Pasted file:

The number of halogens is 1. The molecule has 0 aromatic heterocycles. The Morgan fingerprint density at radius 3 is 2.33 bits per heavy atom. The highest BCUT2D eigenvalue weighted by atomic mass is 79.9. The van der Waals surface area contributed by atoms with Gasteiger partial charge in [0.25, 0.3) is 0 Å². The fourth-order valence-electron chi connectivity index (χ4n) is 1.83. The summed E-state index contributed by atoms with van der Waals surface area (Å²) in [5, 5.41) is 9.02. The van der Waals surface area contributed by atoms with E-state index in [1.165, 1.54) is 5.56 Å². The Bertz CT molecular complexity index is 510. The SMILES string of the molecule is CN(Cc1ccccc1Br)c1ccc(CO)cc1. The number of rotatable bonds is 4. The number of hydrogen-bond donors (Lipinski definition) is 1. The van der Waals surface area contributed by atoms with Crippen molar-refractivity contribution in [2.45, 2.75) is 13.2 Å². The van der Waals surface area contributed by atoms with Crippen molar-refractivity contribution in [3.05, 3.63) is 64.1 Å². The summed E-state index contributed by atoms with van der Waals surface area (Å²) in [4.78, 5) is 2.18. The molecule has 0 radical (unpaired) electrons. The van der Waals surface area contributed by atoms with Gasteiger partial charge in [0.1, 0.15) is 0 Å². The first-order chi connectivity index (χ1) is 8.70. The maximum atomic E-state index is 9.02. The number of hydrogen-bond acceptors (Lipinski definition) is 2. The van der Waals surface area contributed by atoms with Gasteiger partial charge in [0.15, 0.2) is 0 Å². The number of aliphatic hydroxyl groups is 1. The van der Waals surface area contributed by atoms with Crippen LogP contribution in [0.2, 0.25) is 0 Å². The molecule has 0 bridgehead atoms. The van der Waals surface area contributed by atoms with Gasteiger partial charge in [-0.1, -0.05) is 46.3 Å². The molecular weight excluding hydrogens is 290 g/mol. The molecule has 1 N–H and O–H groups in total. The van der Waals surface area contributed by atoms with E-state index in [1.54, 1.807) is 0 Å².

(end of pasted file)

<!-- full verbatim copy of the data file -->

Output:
The number of halogens is 1. The molecule has 0 aromatic heterocycles. The Morgan fingerprint density at radius 3 is 2.33 bits per heavy atom. The highest BCUT2D eigenvalue weighted by atomic mass is 79.9. The van der Waals surface area contributed by atoms with Gasteiger partial charge in [0.25, 0.3) is 0 Å². The fourth-order valence-electron chi connectivity index (χ4n) is 1.83. The summed E-state index contributed by atoms with van der Waals surface area (Å²) in [5, 5.41) is 9.02. The van der Waals surface area contributed by atoms with E-state index in [1.165, 1.54) is 5.56 Å². The Bertz CT molecular complexity index is 510. The SMILES string of the molecule is CN(Cc1ccccc1Br)c1ccc(CO)cc1. The number of rotatable bonds is 4. The number of hydrogen-bond donors (Lipinski definition) is 1. The van der Waals surface area contributed by atoms with Crippen molar-refractivity contribution in [2.45, 2.75) is 13.2 Å². The van der Waals surface area contributed by atoms with Crippen molar-refractivity contribution in [3.05, 3.63) is 64.1 Å². The summed E-state index contributed by atoms with van der Waals surface area (Å²) in [4.78, 5) is 2.18. The molecule has 0 radical (unpaired) electrons. The van der Waals surface area contributed by atoms with Gasteiger partial charge in [0.1, 0.15) is 0 Å². The first-order chi connectivity index (χ1) is 8.70. The maximum atomic E-state index is 9.02. The number of hydrogen-bond acceptors (Lipinski definition) is 2. The van der Waals surface area contributed by atoms with Gasteiger partial charge in [0.15, 0.2) is 0 Å². The number of aliphatic hydroxyl groups is 1. The van der Waals surface area contributed by atoms with Crippen LogP contribution in [0.2, 0.25) is 0 Å². The molecule has 0 bridgehead atoms. The van der Waals surface area contributed by atoms with Gasteiger partial charge in [-0.1, -0.05) is 46.3 Å². The molecular weight excluding hydrogens is 290 g/mol. The molecule has 1 N–H and O–H groups in total. The van der Waals surface area contributed by atoms with E-state index in [1.54, 1.807) is 0 Å².